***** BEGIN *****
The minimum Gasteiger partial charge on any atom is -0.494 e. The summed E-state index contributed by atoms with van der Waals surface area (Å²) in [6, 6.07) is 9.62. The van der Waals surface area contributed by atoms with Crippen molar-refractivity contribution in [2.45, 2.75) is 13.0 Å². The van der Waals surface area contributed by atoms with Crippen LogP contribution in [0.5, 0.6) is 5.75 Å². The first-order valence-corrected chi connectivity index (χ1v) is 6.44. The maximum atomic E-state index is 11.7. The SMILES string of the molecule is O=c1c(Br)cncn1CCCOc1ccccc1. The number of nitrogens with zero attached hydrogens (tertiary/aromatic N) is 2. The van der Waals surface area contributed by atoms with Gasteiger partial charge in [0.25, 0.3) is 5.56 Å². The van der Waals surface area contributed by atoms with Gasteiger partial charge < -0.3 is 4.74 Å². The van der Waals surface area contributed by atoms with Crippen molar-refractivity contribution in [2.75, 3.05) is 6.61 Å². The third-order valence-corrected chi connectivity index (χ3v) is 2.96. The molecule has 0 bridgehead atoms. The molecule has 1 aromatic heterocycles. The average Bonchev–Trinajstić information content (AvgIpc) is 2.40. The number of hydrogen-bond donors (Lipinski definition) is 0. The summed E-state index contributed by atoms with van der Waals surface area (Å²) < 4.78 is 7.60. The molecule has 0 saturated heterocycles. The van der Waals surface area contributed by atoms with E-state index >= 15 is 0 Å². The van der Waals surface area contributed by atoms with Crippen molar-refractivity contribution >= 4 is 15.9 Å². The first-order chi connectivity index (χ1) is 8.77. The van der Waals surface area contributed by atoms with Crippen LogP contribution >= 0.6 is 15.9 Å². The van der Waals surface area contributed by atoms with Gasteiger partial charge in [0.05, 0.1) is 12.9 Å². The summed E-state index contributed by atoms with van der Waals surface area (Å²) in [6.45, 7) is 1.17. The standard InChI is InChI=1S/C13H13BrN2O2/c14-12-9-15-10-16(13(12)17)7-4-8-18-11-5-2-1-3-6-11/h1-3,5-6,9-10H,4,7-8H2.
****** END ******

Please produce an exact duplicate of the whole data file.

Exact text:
The minimum Gasteiger partial charge on any atom is -0.494 e. The summed E-state index contributed by atoms with van der Waals surface area (Å²) in [6, 6.07) is 9.62. The van der Waals surface area contributed by atoms with Crippen molar-refractivity contribution in [2.45, 2.75) is 13.0 Å². The van der Waals surface area contributed by atoms with Crippen LogP contribution in [0.5, 0.6) is 5.75 Å². The first-order valence-corrected chi connectivity index (χ1v) is 6.44. The maximum atomic E-state index is 11.7. The SMILES string of the molecule is O=c1c(Br)cncn1CCCOc1ccccc1. The number of nitrogens with zero attached hydrogens (tertiary/aromatic N) is 2. The van der Waals surface area contributed by atoms with Gasteiger partial charge in [0.25, 0.3) is 5.56 Å². The van der Waals surface area contributed by atoms with Gasteiger partial charge < -0.3 is 4.74 Å². The van der Waals surface area contributed by atoms with Crippen molar-refractivity contribution in [2.75, 3.05) is 6.61 Å². The third-order valence-corrected chi connectivity index (χ3v) is 2.96. The molecule has 0 bridgehead atoms. The molecule has 1 aromatic heterocycles. The average Bonchev–Trinajstić information content (AvgIpc) is 2.40. The number of hydrogen-bond donors (Lipinski definition) is 0. The summed E-state index contributed by atoms with van der Waals surface area (Å²) < 4.78 is 7.60. The molecule has 0 saturated heterocycles. The van der Waals surface area contributed by atoms with E-state index >= 15 is 0 Å². The van der Waals surface area contributed by atoms with Crippen molar-refractivity contribution >= 4 is 15.9 Å². The first-order chi connectivity index (χ1) is 8.77. The van der Waals surface area contributed by atoms with Crippen LogP contribution >= 0.6 is 15.9 Å². The van der Waals surface area contributed by atoms with Gasteiger partial charge in [0.05, 0.1) is 12.9 Å². The summed E-state index contributed by atoms with van der Waals surface area (Å²) in [6.45, 7) is 1.17. The standard InChI is InChI=1S/C13H13BrN2O2/c14-12-9-15-10-16(13(12)17)7-4-8-18-11-5-2-1-3-6-11/h1-3,5-6,9-10H,4,7-8H2.